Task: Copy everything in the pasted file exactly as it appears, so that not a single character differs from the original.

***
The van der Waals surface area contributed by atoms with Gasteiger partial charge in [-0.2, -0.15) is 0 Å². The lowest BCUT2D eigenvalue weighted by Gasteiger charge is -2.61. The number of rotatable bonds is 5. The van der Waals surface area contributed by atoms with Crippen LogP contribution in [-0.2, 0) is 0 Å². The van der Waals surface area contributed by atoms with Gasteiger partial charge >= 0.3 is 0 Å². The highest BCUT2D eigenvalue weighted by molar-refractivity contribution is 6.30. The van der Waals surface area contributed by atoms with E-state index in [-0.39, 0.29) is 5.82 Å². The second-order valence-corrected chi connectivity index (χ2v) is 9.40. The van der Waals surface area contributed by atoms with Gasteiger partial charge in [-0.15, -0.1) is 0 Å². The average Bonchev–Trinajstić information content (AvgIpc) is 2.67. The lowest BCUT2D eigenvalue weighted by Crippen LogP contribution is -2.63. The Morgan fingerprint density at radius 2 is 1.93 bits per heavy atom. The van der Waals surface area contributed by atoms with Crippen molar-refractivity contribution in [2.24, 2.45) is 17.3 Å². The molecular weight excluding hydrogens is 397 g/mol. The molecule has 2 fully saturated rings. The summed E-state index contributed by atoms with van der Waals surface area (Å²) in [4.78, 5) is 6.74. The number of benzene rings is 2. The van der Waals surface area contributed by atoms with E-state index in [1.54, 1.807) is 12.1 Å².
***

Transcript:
The van der Waals surface area contributed by atoms with Gasteiger partial charge in [-0.2, -0.15) is 0 Å². The lowest BCUT2D eigenvalue weighted by Gasteiger charge is -2.61. The number of rotatable bonds is 5. The van der Waals surface area contributed by atoms with Crippen LogP contribution in [-0.2, 0) is 0 Å². The van der Waals surface area contributed by atoms with Gasteiger partial charge >= 0.3 is 0 Å². The highest BCUT2D eigenvalue weighted by molar-refractivity contribution is 6.30. The van der Waals surface area contributed by atoms with E-state index in [-0.39, 0.29) is 5.82 Å². The second-order valence-corrected chi connectivity index (χ2v) is 9.40. The van der Waals surface area contributed by atoms with Gasteiger partial charge in [-0.15, -0.1) is 0 Å². The average Bonchev–Trinajstić information content (AvgIpc) is 2.67. The lowest BCUT2D eigenvalue weighted by Crippen LogP contribution is -2.63. The Morgan fingerprint density at radius 2 is 1.93 bits per heavy atom. The van der Waals surface area contributed by atoms with Crippen molar-refractivity contribution in [2.24, 2.45) is 17.3 Å². The molecular weight excluding hydrogens is 397 g/mol. The molecule has 2 fully saturated rings. The summed E-state index contributed by atoms with van der Waals surface area (Å²) in [4.78, 5) is 6.74. The number of benzene rings is 2. The van der Waals surface area contributed by atoms with E-state index in [1.54, 1.807) is 12.1 Å².